The library and the archives of the Monastery are housed in the north-eastern tower, the Tower of Our Lady, as it is called, since on its first floor there is a chapel dedicated to the Nativity of the Virgin. In former times the library was housed above the iner narthex of the katholikon, in the so-called ‘place of the catechumens’, but the demands of safety and space were such that in the last century it was moved to the tower, which has four floors and now houses some 2,000 manuscript codices and a number of the 40,000 printed books.

The archives contain priceless chrysobulls issued by Byzantine emperors, patriarchal sigillia, wax bulls, documents originating with princes of Serbia, Bulgaria and the Danubian Provinces, Tsars of Russia and a wealth of firmans and berats issued by the Ottoman Sultans. It also has, because of the large number of metochia which the Monastery once held in Wallachia and Bessarabia, the largest Romanian archive (approximately 14,000 documents) on Mount Athos.

On display in a case on the ground floor are some of the Monastery’s most important codices:

a. the Geography of Ptolemy (codex 655), with 42

maps of Europe, Asia and Africa, the oldest copy of the

kind in the world (13th century).

b. the Psalms of David (codex 761), a copy of the

11th century, with the signature of the Emperor Con-

stantine Monomachus on the first leaf.

c. the Octateuch (codex 602) of the 13th century, the

most richly decorated codex on the Holy Mountain, with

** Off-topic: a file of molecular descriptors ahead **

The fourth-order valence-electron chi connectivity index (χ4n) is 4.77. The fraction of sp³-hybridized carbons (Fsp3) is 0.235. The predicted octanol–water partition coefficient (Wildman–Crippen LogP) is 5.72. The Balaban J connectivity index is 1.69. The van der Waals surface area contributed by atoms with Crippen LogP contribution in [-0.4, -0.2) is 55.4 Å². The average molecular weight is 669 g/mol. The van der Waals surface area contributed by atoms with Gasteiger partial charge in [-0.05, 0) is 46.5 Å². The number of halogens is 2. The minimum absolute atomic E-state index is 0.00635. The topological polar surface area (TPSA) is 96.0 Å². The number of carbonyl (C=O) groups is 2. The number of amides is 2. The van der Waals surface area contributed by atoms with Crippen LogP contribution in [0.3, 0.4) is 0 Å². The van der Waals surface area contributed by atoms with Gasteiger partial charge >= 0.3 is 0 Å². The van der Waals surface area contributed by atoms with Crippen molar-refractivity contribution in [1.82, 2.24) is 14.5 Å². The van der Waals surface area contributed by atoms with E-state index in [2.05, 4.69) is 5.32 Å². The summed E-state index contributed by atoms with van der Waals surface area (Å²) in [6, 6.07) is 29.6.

165 miniatures with scenes from the Old Testament.

d. Fragments from the four Gospels of the 6th—8th

century in capitals.

e. A chrysobull of the Emperor Andronicus II Palaeo-

logue (1301).

f. A palimpsest codex (the original text being of the

8th-9th century with sermons of St John Chrysostom on

the First Epistle to the Corinthians, overwritten with a

text of the 13th century) (codex 18).

Framed on the walls are firmans and berats of the Sultans of the Ottoman Empire and letters of appointment, that is, documents belonging to the various bishops who have been monks of Vatopaidi.

On display in the same area is the famous iaspis (=jasper), one of the Monastery’s most valuable treasures. This is a royal drinking cup, the gift of Manuel Cantacuzene Palaologue, Despot of Mystras (1349-1380), carved in the semi-precious stone from which it takes its name. This multi-coloured transparent stone was believed to have the property of turning water into an emulsion which was a specific against snake bites. According to old written sources, it was also used as a container for holy water, which had healing properties. The base of the cup is gilt and bears the monogram of the Despot, together with the figures of saints in relief.